He went on further to explain that it was only yesterday that to their shock and horror the staff was told of the true nature of the old woman’s passing.
“ Had we been told the truth to begin with, the body would have been handled in a safer way. The fact that they brought her in a body bag means they new something and they blatantly lied to us,” Gabobake said.

Her funeral was also not accorded the security screening associated with Covid-19 deaths, a source has revealed. Health officials have since asked villagers who had attended the old woman’s funeral to submit for testing as they to may have been exposed to the virus.

This was another terrible blunder by government. Had they disclosed that the old woman had died of COVID -19 or even told us that she was a suspected case, most of us would have kept away,” said the source.

Meanwhile government moved to quarantine 14 family members on Tuesday. All mortuary employees and close associates of the woman were also locked up for observation on Wednesday.

Colleagues of the deceased grandson, who works for a local hotel, have also been summoned for mandatory testing.

“Her grandson (name known to this publication) continued working with us and it was business as usual. He did not know his grandmother had the virus and died from it. They were very close. He is the one who took care of her and took her for hospital visits,” the worried colleague has revealed.

Efforts to get a comment from the grandson were futile at the time of going to press. In a telephone interview from quarantine he told The Voice that he wished for privacy.

Botswana has recorded one death as a result of the COVID-19 with three positive cases currently stable at the Sir Ketumile Teaching Hospital in Gaborone.

There are 189 negative results, 593 lab test performed and 1856 people currently on quarantine.

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Politicians clash over Covid-19 meeting

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The fight against Covid-19 stepped into the periphery of partisan politics this week as the absence of Umbrella for Democratic Change (UDC) leaders sparked accusations and counter-accusations over their invitation to President Mokgweetsi Masisi’s closed meeting.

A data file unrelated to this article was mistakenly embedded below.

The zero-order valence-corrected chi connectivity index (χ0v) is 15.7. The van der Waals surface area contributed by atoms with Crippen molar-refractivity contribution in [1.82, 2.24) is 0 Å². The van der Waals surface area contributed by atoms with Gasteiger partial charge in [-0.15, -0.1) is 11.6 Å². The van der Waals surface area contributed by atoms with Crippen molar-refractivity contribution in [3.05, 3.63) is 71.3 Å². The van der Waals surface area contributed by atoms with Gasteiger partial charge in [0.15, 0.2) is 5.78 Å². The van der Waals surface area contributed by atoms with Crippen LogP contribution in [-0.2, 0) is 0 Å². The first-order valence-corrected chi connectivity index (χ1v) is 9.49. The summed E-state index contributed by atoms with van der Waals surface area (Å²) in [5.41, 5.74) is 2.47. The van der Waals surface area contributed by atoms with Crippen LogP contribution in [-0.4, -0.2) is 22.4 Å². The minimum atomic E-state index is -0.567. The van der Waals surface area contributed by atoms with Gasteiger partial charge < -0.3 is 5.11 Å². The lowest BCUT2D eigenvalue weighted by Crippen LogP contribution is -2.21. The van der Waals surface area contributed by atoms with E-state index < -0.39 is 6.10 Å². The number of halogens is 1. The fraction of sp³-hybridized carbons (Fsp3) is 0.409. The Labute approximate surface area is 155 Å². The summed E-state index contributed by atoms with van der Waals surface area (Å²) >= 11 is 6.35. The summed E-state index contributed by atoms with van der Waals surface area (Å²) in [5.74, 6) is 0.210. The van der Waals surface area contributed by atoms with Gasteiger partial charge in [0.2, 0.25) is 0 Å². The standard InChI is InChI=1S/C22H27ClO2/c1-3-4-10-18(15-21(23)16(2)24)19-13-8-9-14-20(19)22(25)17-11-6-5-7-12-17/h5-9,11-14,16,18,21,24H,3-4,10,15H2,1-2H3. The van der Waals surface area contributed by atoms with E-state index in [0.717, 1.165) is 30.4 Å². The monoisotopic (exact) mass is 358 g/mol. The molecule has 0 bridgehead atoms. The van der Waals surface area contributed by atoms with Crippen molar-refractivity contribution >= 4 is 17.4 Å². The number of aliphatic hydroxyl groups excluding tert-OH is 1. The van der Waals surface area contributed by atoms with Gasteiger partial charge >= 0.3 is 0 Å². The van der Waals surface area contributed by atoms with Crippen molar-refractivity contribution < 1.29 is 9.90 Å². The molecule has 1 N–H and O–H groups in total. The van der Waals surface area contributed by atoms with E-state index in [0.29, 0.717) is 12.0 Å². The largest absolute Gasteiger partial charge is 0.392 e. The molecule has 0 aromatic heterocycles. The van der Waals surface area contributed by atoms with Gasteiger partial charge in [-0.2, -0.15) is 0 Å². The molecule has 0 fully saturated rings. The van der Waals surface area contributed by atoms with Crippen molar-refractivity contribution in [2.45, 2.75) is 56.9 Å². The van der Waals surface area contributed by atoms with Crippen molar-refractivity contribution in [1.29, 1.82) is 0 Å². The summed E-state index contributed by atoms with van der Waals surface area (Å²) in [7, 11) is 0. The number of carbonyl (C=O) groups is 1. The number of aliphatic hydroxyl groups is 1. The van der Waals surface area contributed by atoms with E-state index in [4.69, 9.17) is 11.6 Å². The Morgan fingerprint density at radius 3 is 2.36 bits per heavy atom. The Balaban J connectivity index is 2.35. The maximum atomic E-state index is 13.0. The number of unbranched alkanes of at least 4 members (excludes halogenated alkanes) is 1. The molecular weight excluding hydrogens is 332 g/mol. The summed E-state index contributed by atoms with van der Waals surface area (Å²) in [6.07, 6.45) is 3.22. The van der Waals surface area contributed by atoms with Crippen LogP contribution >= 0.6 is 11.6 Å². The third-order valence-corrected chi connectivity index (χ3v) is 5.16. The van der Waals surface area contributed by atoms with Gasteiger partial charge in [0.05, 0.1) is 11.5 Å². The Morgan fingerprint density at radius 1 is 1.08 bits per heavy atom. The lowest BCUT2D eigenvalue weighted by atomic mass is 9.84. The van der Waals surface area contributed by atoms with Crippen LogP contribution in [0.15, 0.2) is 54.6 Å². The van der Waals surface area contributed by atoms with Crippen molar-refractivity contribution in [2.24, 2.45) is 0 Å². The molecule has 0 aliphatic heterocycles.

UDC President, Duma Boko and party vice president, Dumelang Saleshando, were not part of the delegation that attended the three-hour long meeting.

Although Masisi stated that Boko, like other party leaders was invited, the UDC has vehemently denied the claim.

In a press release that was issued last night the UDC said. “We have noted the events that have been evolving around the Covid-19 pandemic, its a serious matter that requires all of us to work genuinely. We value and encourage national dialogue on important matters such as the fight against Covid 19. The truth is that the UDC president has not received any invitation from Office of the President and we call OP to provide proof.”

However, when the UDC Spokesperson, Moeti Mohwasa was asked about calls made to him by OP, he said, ” I was asked about Boko’s whereabouts by Kaelo Molefe and I told him I was in Phikwe. I asked him to check him at his house. This morning I got another call from Professor Mpho Molomo who said he had Boko’s invitation to a meeting with President Masisi and I suggested that they go to his house, an address which is popular within the government enclave. I indicated to him that I had received a similar call from Kaelo Molefhe and he said he was with him. Kaelo knows where Boko stays having been his associate in the build-up to the 2014 General Elections. So quite frankly I doubt he would say he does not know Boko’s house. As regards Nick and Keorapetse I cannot comment on their behalf, ” explained Mohwasa last night.

Dithapelo Keorapetse too said that the OP was being playful. “Why would they contact me for DGB? They are aware of his PA, VP, Secretary General, Spokesperson and UDC NEC. These are the people from who to check him. Whoever wants the UDC President from me for official things is playing. The state has been to his house several times. How did they suddenly forget his place of abode? Even Kaelo knows Boko’s House from his UDC days, ” said Keorapetse.

The accusations did not go well with the BDP Chairman of Communications, Kagelelo Kentse, who expressed concern that the UDC was turning a pandemic into a political mudsling.

He said that all efforts including calls, text, WhatsApp messages to Boko, Moeti, Keorapetse and Boko’s bodyguard were made without any success. “There is a communication trail to prove this. UDC must know when to come to the table and be patriotic on issues on national interest such as COVID-19, its very disappointing for a party calling themselves an alternative government to behave in this manner but Batswana are watching and we know they will punish them for this.”